Tag: prison reform

Prison Reform: The Aging Population Problem

One of the many problems faced by the federal and state prison system is a fast growing elderly population that is ill requiring special medical attention and facilities. Some of these people, men and women, are serving sentences for violent crimes, others for low level drug possessions and have been sentenced due to mandatory minimums, …

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Have you ever heard of Wilbert Rideau?

Wilbert Rideau who once offered “Conversations with the Dead” has been in the news a few times over the years. This week on CBS Sunday Morning he was back in the news and sounding so much better.

“My name is Wilbert Rideau. And I guess the best way to describe me is, I’m a very, very fortunate man.”

If few people recognize Wilbert Rideau as he jogs through the streets of his neighborhood, they may soon. This week, Rideau’s memoir, “In the Place of Justice,” will be released.

It’s likely to get people talking…

“I guess I should have been dead, and I’m alive, and I’m here to tell you about it – and I’m still amazed,” he said.

The title of the segment was “Life After Death Row.” Wilbert Rideau was a death row inmate for a murder he committed on February 16th, 1961 and he lived to talk about it. Because of that short period of time where the Supreme Court suspended the death penalty, he was spared and his sentence commuted to life. 44 years after a viscous and stupid act that took a woman’s life, he was set free.    

But 44 years was not rehabilitation enough for governor after governor. Even  “Life Magazine” calling Wilbert Rideau “the most rehabilitated prisoner in America” was not enough for the privileged elected. In 1990 Governor Buddy Roemer said, “Frankly given the nature of that crime, I’m not sure his debt’s been paid.”  

The Case of Little Dutch Big Dutch (My Story – Part III)

Note:  I got a little out of sequence with this series and published Part IV – Love and Death in Colombia before this Part III.  This one gets me back on track sequence-wise and sets the stage for Part V.  

Links to the other parts of this series:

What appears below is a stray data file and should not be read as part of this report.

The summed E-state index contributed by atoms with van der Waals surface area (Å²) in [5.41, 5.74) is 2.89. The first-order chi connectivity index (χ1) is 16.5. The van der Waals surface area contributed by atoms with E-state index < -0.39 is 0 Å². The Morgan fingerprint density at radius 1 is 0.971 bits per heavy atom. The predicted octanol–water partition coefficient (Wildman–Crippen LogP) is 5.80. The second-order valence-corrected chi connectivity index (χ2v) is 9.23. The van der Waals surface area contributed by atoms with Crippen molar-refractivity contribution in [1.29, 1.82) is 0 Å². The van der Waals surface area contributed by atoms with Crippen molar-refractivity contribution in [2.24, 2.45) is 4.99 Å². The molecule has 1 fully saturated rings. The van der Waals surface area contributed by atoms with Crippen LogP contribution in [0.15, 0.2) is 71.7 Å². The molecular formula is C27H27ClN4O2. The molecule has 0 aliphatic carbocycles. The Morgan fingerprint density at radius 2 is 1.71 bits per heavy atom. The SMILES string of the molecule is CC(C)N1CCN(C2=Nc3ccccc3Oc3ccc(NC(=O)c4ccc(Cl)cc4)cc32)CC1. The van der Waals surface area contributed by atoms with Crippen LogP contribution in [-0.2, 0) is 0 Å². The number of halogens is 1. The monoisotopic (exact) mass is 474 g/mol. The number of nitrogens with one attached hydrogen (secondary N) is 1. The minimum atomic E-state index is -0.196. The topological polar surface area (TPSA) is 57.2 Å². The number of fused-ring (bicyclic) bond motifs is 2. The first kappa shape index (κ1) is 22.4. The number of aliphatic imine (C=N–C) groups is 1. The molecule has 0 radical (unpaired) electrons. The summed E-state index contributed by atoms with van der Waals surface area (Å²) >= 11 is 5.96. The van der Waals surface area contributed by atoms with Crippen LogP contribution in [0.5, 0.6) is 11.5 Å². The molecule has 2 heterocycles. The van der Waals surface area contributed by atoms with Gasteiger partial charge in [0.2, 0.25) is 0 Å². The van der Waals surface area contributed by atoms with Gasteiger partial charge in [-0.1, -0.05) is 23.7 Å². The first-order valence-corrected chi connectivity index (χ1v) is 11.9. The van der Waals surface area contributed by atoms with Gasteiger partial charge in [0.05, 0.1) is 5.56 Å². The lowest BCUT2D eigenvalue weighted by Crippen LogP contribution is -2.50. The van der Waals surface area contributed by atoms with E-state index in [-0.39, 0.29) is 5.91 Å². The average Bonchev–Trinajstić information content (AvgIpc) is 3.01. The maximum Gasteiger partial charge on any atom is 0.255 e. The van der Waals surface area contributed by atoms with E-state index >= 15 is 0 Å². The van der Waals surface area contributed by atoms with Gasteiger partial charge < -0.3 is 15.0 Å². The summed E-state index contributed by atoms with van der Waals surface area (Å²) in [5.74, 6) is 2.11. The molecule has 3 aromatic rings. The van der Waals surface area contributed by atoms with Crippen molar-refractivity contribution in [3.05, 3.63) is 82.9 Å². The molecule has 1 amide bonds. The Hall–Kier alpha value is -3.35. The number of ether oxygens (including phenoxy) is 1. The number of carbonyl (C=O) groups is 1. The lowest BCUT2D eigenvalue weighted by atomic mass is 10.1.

This is my story – I hope that it finds you (Part I)

Wear Your Love Like Heaven (My Story – Part II)

Love and Death in Colombia  (My Story – Part IV)

First, so as to set the mood, I present to you a tender love ballad by John Prine and sung here with Iris DeMent called In Spite of Ourselves.

This is my story – I hope that it finds you (Part II)

Disclaimer:  Once again I beg your indulgence for posting a diary such as this during a time of momentous events.  It is neither overtly political nor topical.  It is however a true story of life in these United States and I offer it here for those of us who could use the diversion.  With respect to topical matters I have only this to say:  the ‘bailout deal’ is another Republican rip-off, hold the responsible accountable, and ensure that the American people are the primary beneficiaries of any deal.  At this point I am inclined to say let there be no bailout at all.  Let the market that the fat cats have worshiped be their master.  That philosophical note being made, I think the chances of the American people getting what is best for them out of this situation are, regrettably, slim to none.



There was an overwhelming response to Part I of this series.  The community was very kind and I was deeply touched.  Thank you all for that.  

There were only a couple of comments that were perhaps less than kind – but they had their own merits I suppose.  One person asked the name of the guy who was killed and asked if he was just a statistic to me.  I thought it inappropriate to respond at the time, but after mulling it over I now think I should.